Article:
North Korea’s New Rocket Technology Looks Like It’s for Real

Sanctions and refusal to engage will not stop North Korea’s nuclear-weapons program. (Photo: AFP/AFP/Getty Images)

Sanctions and refusal to engage will not stop North Korea’s nuclear-weapons program.(Photo: AFP/AFP/Getty Images)

On April 9, it was reported that North Korea had tested a powerful rocket engine which could be used to launch rockets tipped with nuclear warheads. At the respected blog about North Korea, 38 North, John Schilling writes that “the test demonstrated that North Korea has an even greater capability at a more advanced state of development than previously anticipated.” The engine “uses high-energy propellants that would give a missile greater range than Pyongyang’s traditional mix of kerosene and nitric acid.”

Using this technology, North Korea’s road-mobile intercontinental ballistic missile (ICBM) …. could deliver a nuclear warhead to targets at a distance of 10,000 to 13,000 km. That range, greater than had previously been expected, could allow Pyongyang to reach targets on the US east coast, including New York or Washington, DC.

Testing, Schilling explains, could begin within the years and the ICBMs could be operational by 2020.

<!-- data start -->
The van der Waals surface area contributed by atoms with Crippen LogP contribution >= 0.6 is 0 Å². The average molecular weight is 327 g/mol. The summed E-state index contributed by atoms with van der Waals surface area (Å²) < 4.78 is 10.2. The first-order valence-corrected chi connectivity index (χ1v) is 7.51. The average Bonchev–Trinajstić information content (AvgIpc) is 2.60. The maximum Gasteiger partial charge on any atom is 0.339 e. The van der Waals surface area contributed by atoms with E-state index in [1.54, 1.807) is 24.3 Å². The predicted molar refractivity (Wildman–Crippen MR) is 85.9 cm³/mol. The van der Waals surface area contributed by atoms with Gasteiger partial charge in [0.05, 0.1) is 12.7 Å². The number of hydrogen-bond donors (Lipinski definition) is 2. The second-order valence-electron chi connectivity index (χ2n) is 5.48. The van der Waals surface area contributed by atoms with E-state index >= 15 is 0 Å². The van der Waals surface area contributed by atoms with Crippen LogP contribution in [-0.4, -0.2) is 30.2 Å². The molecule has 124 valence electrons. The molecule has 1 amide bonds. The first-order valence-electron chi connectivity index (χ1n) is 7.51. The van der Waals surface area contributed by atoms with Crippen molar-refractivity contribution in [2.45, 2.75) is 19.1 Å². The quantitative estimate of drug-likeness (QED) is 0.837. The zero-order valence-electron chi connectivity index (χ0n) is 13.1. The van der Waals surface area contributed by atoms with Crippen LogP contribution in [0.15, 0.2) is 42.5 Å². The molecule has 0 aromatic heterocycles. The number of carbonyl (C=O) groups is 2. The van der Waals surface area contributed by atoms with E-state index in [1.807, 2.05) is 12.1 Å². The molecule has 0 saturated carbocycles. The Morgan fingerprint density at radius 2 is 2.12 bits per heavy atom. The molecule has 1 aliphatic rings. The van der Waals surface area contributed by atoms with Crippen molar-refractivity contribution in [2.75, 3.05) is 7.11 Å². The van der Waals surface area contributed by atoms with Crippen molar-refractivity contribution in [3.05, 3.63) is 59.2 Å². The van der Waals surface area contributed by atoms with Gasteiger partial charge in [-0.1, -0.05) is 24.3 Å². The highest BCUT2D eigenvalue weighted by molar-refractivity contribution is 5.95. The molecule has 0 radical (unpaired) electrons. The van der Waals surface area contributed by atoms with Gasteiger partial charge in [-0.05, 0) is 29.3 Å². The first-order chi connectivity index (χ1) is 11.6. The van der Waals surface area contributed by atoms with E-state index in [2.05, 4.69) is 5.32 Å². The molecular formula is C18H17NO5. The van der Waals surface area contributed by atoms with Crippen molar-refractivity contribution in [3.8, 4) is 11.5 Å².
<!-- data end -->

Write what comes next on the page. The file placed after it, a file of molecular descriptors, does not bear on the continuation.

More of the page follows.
We recently posted that, in the New York Times, Choe Sang-Hun reports:

… one senior United States military commander, Adm. William E. Gortney, said at a Senate hearing last month that it was a “prudent decision” to assume that the North “has the capability to miniaturize a nuclear weapon and put it on an ICBM.”

At Foreign Policy, Jeffrey Lewis agrees:

Our studied skepticism of North Korea’s capabilities is not in our long-term interest. We should be in the business of seeking moratoria in North Korea on nuclear and missile tests, not daring Pyongyang to do more.

Perhaps the best answer can be found in an article written by John Feffer at  Foreign Policy in Focus.

… registering our opposition to the program will not magically eliminate the North’s nukes. Nor will additional sanctions convince the leadership in Pyongyang to change their minds, any more than the economic embargo against Cuba transformed the system there. North Korea is convinced that the outside world wants to destroy it — which is not mere paranoia — and a nuclear weapon is its only security blanket.

… at at some point, again in the interests of non-proliferation, the key players have to get back to the table with North Korea and negotiate a freeze of its nuclear capabilities at their current rudimentary level. More importantly, we have to multiply the points of engagement, not shut them down.